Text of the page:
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Re: heavy ink coverage problem

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  • Gerald Lange
    John The metaphor threw me at first but I guess I pretty much agree. I offer a certain kind of service. Period. I m not interested in printing or typographic
    Message 1 of 9 , Jun 16, 2004

      The metaphor threw me at first but I guess I pretty much agree. I offer a certain kind of service. Period. I'm not interested in printing or typographic design or whatever just for the money. I guess that might be easier to say from the perspective of having done this for some time. But I'm not sure that should matter. Guess it depends. I sort of have the luxury of thinking, do I like this project? is it challenging? will I learn something here? Not that I don't need the rent money, just that I've gone without it being on time for so long that I realize that is not really the most important thing about all this. Not that I fully understand what is the most important thing about all this. Other folks have more defined rationale. I just like getting up in the morning and working at something I know how to do, can do it well, and kind of get a kick out of it all. And, of course, somehow, it pays the rent.


      > D.A.R.E. for printers? D.A.R.E. is a program for teaching kids to say
      > no to drugs. The program tries to help the person define who they are
      > and then assert that conviction. People (friends, customers etc.) bring
      > us their printing jobs, probably first because they like us and want to
      > work with us on a project (not because we are the best printer for the
      > job). This is where the D.A.R.E. program comes in, we must first define
      > what kind of printer we are based on our interests and the capabilites
      > of the equipment we choose to operate. From this vantage point we can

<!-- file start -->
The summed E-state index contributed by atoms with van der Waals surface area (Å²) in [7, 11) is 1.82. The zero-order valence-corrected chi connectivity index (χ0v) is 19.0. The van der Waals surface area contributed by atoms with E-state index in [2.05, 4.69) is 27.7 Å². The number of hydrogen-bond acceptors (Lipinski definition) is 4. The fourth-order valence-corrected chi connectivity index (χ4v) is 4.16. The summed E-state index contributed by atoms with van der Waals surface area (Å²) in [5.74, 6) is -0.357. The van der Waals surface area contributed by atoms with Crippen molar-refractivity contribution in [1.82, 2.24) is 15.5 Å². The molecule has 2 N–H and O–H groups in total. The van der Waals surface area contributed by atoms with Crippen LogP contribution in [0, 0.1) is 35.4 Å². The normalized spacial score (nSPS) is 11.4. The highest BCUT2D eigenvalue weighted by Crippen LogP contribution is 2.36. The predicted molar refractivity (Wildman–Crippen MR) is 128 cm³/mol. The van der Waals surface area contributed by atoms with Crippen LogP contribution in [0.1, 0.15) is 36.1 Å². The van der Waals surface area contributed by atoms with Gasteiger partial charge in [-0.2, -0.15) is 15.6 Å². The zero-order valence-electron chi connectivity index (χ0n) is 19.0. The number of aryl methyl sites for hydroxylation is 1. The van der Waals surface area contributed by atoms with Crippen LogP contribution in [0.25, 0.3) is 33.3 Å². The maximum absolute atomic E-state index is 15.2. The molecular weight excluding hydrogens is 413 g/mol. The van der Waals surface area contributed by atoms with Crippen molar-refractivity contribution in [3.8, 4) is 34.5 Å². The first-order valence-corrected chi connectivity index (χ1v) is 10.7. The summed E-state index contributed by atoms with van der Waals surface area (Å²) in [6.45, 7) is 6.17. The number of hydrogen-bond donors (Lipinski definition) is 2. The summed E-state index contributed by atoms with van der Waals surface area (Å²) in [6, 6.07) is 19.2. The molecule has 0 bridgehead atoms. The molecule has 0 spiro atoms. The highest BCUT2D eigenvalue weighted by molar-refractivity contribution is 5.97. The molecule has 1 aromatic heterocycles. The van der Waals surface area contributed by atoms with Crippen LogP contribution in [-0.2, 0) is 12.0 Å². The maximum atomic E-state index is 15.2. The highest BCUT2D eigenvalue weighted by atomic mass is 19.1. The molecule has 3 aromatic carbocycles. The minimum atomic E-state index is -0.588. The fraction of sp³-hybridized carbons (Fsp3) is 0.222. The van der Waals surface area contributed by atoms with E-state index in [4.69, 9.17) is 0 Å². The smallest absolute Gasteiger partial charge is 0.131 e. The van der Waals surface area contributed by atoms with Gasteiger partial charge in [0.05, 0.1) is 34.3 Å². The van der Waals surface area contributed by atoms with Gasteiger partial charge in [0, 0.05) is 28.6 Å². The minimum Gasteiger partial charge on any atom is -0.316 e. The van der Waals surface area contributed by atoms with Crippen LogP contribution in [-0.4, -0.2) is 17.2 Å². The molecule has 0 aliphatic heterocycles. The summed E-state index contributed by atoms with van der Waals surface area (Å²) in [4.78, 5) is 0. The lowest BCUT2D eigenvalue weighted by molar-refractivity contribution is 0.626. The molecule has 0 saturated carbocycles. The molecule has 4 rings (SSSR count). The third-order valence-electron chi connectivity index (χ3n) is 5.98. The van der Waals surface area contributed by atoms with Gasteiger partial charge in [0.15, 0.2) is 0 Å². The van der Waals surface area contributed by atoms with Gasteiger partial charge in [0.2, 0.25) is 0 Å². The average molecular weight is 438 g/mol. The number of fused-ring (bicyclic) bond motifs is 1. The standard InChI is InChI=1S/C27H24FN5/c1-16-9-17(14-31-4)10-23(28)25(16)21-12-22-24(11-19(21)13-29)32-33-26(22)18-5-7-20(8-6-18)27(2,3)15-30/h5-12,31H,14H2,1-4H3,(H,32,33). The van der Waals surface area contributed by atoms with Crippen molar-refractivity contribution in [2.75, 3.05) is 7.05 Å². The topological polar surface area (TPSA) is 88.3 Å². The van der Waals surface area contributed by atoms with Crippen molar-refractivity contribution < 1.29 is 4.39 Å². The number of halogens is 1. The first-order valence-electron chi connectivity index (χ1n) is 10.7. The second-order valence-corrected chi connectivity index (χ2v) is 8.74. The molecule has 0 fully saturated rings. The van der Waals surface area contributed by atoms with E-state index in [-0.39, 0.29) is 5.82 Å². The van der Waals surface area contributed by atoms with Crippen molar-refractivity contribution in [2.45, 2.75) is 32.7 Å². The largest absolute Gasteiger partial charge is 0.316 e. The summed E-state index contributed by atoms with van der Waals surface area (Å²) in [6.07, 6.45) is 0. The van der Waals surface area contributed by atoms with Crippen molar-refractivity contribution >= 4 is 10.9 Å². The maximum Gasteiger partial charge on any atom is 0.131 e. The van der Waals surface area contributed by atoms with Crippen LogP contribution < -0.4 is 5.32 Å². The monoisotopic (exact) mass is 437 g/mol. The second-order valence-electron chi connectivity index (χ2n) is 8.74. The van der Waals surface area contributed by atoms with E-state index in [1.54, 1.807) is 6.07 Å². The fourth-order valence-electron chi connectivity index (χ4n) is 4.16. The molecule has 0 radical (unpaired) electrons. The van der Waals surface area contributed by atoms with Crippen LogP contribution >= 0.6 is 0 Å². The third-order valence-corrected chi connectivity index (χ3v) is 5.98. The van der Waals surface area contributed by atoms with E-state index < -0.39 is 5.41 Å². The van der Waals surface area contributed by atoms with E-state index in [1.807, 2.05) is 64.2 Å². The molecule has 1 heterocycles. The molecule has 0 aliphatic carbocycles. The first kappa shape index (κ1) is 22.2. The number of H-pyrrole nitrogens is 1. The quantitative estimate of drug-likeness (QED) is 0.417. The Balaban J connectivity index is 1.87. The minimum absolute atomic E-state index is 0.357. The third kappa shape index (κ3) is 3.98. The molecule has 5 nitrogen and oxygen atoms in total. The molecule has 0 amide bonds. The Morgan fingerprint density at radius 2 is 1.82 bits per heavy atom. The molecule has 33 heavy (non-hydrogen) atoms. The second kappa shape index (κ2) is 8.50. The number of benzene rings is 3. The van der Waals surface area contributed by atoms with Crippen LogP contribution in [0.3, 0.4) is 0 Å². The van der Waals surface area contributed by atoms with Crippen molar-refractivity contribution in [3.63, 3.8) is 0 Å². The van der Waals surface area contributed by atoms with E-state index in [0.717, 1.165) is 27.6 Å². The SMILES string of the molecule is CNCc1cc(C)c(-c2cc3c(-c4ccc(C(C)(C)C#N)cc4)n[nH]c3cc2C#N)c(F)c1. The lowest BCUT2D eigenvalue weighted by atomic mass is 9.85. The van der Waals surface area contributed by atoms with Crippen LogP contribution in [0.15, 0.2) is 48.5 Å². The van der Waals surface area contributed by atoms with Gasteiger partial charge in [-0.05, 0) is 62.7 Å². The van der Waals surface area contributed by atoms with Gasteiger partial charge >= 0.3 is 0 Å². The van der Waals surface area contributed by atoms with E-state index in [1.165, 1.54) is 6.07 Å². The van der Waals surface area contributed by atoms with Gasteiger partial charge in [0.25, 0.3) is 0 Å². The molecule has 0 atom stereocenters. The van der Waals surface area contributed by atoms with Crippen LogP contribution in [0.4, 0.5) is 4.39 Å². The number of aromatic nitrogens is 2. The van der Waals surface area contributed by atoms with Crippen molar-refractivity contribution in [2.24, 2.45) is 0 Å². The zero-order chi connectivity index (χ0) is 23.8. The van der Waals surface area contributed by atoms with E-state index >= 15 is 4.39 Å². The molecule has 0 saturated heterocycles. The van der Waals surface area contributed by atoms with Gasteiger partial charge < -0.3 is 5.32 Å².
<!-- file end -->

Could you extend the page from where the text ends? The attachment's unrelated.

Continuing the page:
> then view the offered work and choose to print if it fits or dare to
      > say no if the end product is not appropriate for our work flow. I think
      > of saying no to a job, as also saying yes to a future job, that will
      > surly come and I will have time to do because I am not bogged down
      > doing inappropriate work.
      > John Sullivan
      > Letterpress and Offset
      > Lograph@m...
      > 415-552-0817
      > On Monday, June 14, 2004, at 05:47 AM, Harold Kyle wrote:
      > > On 6/14/04 1:52 AM, "Printer" <dep.letterpress@e...> wrote:
      > > > I have heard stories of printers
      > > > who will print this kind of thing offset, then hit it blind on the
      > > > letterpress to create the impression that is desired.
      > >
      > > I tried this once a while ago. My shop's climate at the time was very
      > > different than the climate of the offset shop I used. I couldn't hold
      > > register because the sheet expanded about 3/32 of an inch on the 14
      > > inch
      > > side (the sheet was short grain legal size) when I brought it to my
      > > shop.
      > > What a nightmare. If you can monitor your climate or if your register
      > > is
      > > unimportant this may work--otherwise you might be in for a similar
      > > surprise.
      > >
      > > Solids with small reverse text are difficult by letterpress. Can it
      > > ever
      > > look as even or as crisp as offset would? If I were in this
      situation I
      > > would try running only slightly heavy on ink and adding tack reducer,
      > > double
      > > rolling the ink before heavy impression--and maybe send the sheet
      > > through the press.
      > >
      > > Harold
      > >
      > >
      > > Boxcar Press
      > > Fine Printing / Digital Letterpress Supplies
      > > Delavan Center / 501 W. Fayette St. / Studio 222 / Syracuse, NY 13204
      > > 315-473-0930 phone / 315-473-0967 fax / www.boxcarpress.com
      > >
      > >
      > <image.tiff>
      > >
      > >
      > <image.tiff>
      > >
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      > >
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      > >
      > [Non-text portions of this message have been removed]
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